June 22, 2020
Peter Titlebaum, Ed.D, is a professor at the University of Dayton.
It was not that long ago. It was 2008-2009 and the worst economy we had seen in many years. My goal as a professor was to try to help my students find employment in a difficult job market. You are saying to yourself, in retrospect, it is much worse today than at that time.
You are right. However, if we fail to plan, then we can plan to fail. Many students are in the same situation today. Can you look at the world with fresh eyes? If so, we can find a different or unique answer.
Here is an example I use in class. Would it be hard to get a job during the Great Depression, which lasted from August 1929 through March 1933? My students would always respond that yes, it would be hard. My response always catches them off guard.
Either I am an egomaniac or I look at the situation differently—probably a little of both. At this point in the conversation, you need to stop thinking about yourself and your lack of a paycheck. Start to thinking like a problem solver.
It's easy to say that no one is hiring right now. However, that might not be the case. This is the time to think differently. It is very easy to get down. Do you ever wonder why young children never seem to get discouraged? For example, if they want some ice cream, they ask for it. You say “no, it is too close dinner” or “go ask your mother.” How many times will they ask? The number is countless, and if you have any experience with children, you know what I am talking about, as they will keep asking until they get what they want. While it is frustrating to hear “no,” it has little-to-no impact on the child who is doing the asking for the ice cream.
The reason why, and the great thing about children, is that they do not take the word no personally. They are the masters of reframing. They might think this is not the right time to ask, but they will keep asking. The world finds itself in difficult times right now due to the pandemic. Look around at companies or organizations and think about their pain point or problem. If you can solve their problem, trust me they will have a job for you. Even better yet, start your own company and be an entrepreneur.
Creativity will rule the day. We are all self-employed, even if you are one of the lucky ones who still has a job. All of us need to think about developing new skills. Face it, the world is changing, as much as we would like to go back to life before the worldwide pandemic COVID-19.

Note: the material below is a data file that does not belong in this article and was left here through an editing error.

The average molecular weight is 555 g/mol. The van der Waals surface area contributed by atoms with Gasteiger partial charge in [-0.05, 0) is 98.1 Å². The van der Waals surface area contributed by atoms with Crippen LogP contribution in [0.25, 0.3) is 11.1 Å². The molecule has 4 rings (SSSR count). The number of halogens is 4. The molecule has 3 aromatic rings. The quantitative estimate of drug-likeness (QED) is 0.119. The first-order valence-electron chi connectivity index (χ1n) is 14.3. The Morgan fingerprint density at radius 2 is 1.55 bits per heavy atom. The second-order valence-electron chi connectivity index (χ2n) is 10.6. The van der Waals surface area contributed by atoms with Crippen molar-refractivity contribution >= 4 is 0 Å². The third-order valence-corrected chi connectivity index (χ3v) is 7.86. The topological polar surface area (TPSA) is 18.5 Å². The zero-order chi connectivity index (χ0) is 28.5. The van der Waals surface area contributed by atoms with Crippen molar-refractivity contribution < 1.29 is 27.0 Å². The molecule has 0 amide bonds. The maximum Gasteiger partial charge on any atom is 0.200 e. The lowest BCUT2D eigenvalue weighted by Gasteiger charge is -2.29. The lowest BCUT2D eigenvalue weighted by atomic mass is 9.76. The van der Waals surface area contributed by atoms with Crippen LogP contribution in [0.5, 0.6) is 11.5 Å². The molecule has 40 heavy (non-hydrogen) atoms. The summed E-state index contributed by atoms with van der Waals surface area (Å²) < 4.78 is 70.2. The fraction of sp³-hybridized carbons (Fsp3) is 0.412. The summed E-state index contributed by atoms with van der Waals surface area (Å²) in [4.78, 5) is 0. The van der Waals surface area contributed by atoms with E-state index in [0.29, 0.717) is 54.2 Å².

We cannot—life has changed. Now we need to emerge from the uncomfortable. It easy not to look at the past and say, “those were the good old days.” We have to embrace today’s future, as it can be better than the past. While it is scary, we need to take educated risks.
We can ill afford not to change at this point. You love the example of "Ray" Clarence Ewry, one of the United States’ most decorated Olympic athletes. What, you’ve never heard of him? Ewry won the standing long jump and the standing high jump in 1900, 1904, 1906, and 1908. He also still held the world record of 11 feet 4 inches in the standing long jump when they discontinued the event in the 1930s. However, these events went out of fashion.
The sad fact is that some of our jobs are going to change, and we will have to reinvent ourselves, like it or not. It is okay to be worried about the future. However, the sooner we embrace change, the better off we are going to be.
As event planner, and because of COVID-19, you were furloughed, leaving you no idea when and how soon that job will be allowed again. You could bury your head in the sand. Not worry about it and think that all will get better when this over.
Instead, it is time to take inventory of your skills. You are a professional, and you need to demonstrate that those skills also have value to different industries.
While it might not be your dream job, it might just put you where you need to be. One of my favorite stories was about Mario Cuomo, former mayor of New York. You might not know that he dreamed of being a professional baseball player and even signed with the Pittsburgh Pirates organization. However, it was not in the cards as he got hurt, and so he pursed his second love of law. Mario has enjoyed a very productive professional career.
Why I appreciate this story is because who is to define your next job choice. You will have more success than you ever imagined. While you did not pick this situation, as eternal optimists, when one door closes, we must always look for the next door or window.